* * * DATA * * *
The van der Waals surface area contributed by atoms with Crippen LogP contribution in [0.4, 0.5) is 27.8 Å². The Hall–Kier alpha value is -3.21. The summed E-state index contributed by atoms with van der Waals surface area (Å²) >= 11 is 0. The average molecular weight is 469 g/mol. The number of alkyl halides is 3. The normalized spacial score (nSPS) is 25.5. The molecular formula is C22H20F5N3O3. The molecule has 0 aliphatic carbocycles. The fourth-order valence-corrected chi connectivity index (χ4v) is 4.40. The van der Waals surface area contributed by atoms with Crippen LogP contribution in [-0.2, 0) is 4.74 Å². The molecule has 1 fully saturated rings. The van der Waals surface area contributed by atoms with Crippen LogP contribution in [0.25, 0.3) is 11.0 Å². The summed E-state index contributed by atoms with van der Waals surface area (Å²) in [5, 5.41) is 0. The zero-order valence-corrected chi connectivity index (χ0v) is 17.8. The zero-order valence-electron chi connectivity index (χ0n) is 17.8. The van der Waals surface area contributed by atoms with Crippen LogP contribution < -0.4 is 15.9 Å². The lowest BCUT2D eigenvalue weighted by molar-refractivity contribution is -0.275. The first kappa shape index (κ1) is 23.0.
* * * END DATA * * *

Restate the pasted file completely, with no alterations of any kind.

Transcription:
The van der Waals surface area contributed by atoms with Crippen LogP contribution in [0.4, 0.5) is 27.8 Å². The Hall–Kier alpha value is -3.21. The summed E-state index contributed by atoms with van der Waals surface area (Å²) >= 11 is 0. The average molecular weight is 469 g/mol. The number of alkyl halides is 3. The normalized spacial score (nSPS) is 25.5. The molecular formula is C22H20F5N3O3. The molecule has 0 aliphatic carbocycles. The fourth-order valence-corrected chi connectivity index (χ4v) is 4.40. The van der Waals surface area contributed by atoms with Crippen LogP contribution in [-0.2, 0) is 4.74 Å². The molecule has 1 fully saturated rings. The van der Waals surface area contributed by atoms with Crippen LogP contribution in [0.25, 0.3) is 11.0 Å². The summed E-state index contributed by atoms with van der Waals surface area (Å²) in [5, 5.41) is 0. The zero-order valence-corrected chi connectivity index (χ0v) is 17.8. The zero-order valence-electron chi connectivity index (χ0n) is 17.8. The van der Waals surface area contributed by atoms with Crippen LogP contribution < -0.4 is 15.9 Å². The lowest BCUT2D eigenvalue weighted by molar-refractivity contribution is -0.275. The first kappa shape index (κ1) is 23.0.